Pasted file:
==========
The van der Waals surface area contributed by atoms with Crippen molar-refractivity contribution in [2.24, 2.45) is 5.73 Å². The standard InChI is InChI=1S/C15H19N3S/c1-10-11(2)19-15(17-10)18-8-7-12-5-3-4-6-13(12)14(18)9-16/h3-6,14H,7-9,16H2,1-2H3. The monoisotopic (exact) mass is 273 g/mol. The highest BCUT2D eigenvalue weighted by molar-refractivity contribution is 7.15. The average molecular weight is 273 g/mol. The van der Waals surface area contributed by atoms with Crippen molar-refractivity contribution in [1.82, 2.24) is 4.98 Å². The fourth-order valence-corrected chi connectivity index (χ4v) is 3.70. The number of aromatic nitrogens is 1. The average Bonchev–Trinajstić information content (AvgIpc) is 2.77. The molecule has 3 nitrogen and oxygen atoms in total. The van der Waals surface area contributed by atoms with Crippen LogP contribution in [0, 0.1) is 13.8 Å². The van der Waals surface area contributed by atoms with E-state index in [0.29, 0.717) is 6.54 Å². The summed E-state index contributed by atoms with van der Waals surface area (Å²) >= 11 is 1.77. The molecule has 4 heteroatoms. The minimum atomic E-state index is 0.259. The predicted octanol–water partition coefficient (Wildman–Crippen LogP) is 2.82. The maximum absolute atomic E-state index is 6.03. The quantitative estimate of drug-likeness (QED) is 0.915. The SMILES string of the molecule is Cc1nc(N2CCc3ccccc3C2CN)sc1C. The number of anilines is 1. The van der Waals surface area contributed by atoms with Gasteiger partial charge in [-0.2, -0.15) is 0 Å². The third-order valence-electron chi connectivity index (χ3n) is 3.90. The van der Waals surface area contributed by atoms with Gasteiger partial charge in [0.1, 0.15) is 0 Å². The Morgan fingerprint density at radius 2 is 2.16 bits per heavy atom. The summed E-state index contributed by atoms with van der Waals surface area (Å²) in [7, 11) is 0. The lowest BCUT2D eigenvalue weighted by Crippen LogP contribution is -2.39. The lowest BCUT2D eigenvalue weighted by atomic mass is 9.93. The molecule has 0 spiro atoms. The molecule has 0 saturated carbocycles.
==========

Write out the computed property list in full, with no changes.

The van der Waals surface area contributed by atoms with Crippen molar-refractivity contribution in [2.24, 2.45) is 5.73 Å². The standard InChI is InChI=1S/C15H19N3S/c1-10-11(2)19-15(17-10)18-8-7-12-5-3-4-6-13(12)14(18)9-16/h3-6,14H,7-9,16H2,1-2H3. The monoisotopic (exact) mass is 273 g/mol. The highest BCUT2D eigenvalue weighted by molar-refractivity contribution is 7.15. The average molecular weight is 273 g/mol. The van der Waals surface area contributed by atoms with Crippen molar-refractivity contribution in [1.82, 2.24) is 4.98 Å². The fourth-order valence-corrected chi connectivity index (χ4v) is 3.70. The number of aromatic nitrogens is 1. The average Bonchev–Trinajstić information content (AvgIpc) is 2.77. The molecule has 3 nitrogen and oxygen atoms in total. The van der Waals surface area contributed by atoms with Crippen LogP contribution in [0, 0.1) is 13.8 Å². The van der Waals surface area contributed by atoms with E-state index in [0.29, 0.717) is 6.54 Å². The summed E-state index contributed by atoms with van der Waals surface area (Å²) >= 11 is 1.77. The molecule has 4 heteroatoms. The minimum atomic E-state index is 0.259. The predicted octanol–water partition coefficient (Wildman–Crippen LogP) is 2.82. The maximum absolute atomic E-state index is 6.03. The quantitative estimate of drug-likeness (QED) is 0.915. The SMILES string of the molecule is Cc1nc(N2CCc3ccccc3C2CN)sc1C. The number of anilines is 1. The van der Waals surface area contributed by atoms with Gasteiger partial charge in [-0.2, -0.15) is 0 Å². The third-order valence-electron chi connectivity index (χ3n) is 3.90. The van der Waals surface area contributed by atoms with Gasteiger partial charge in [0.1, 0.15) is 0 Å². The Morgan fingerprint density at radius 2 is 2.16 bits per heavy atom. The summed E-state index contributed by atoms with van der Waals surface area (Å²) in [7, 11) is 0. The lowest BCUT2D eigenvalue weighted by Crippen LogP contribution is -2.39. The lowest BCUT2D eigenvalue weighted by atomic mass is 9.93. The molecule has 0 spiro atoms. The molecule has 0 saturated carbocycles.